“Recently, the situation in Sudan got a lot worse. Some people got kidnapped, [Sudanese President] Omar al-Bashir kicked MSF out of the country. My only compulsion after hearing such news is, How can I get back there? How can I continue doing this work? And rather than finding the answer to the question of how I can fit this kind of work into my life, I realize the real question has become, How can I fit a life into this kind of work?
“I’ve now been asked by the University of Toronto to develop a training program for emergency medicine in Ethiopia. That’s a great endeavor, and very different from the work of MSF. It’s the difference between relief and development. I value MSF’s work because it’s fundamental care, and it’s focused on the immediate relief of suffering of people who might be victims of inequality or injustice. That’s what I’m most passionate about. Yet the project in Ethiopia is purely educational and institutional. The effect will be a lasting one, both for the patients and for the country. The highest level of achievement as a doctor is your own obsolescence. You want to work yourself out of work as soon as you can. What a wonderful thing if Ethiopians don’t need the help of foreign doctors at all.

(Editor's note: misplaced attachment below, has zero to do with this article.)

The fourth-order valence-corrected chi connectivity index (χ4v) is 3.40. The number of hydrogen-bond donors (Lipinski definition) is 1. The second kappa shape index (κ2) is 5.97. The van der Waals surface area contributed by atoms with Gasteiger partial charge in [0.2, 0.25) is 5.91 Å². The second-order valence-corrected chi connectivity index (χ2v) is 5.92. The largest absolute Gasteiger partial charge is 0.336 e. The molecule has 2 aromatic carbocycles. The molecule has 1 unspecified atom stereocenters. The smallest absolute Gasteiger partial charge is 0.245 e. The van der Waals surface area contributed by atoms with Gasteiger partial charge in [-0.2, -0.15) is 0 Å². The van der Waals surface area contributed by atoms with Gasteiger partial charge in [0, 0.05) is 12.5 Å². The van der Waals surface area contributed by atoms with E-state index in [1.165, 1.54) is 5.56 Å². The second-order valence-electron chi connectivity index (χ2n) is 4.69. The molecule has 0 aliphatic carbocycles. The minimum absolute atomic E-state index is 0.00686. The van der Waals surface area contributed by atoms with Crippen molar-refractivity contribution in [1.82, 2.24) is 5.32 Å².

“Was it dangerous in Sudan? Well, I never really felt unsafe, but that might be my naiveté. If you sign up with MSF, you accept the risk of working in a place with a conflict. There was a shooting at the hospital, and a lot of alcohol and guns. Yet the most dangerous thing in a country like Sudan isn’t that you get shot, but that you get meningitis or tuberculosis. And those in the most danger are the people of Sudan.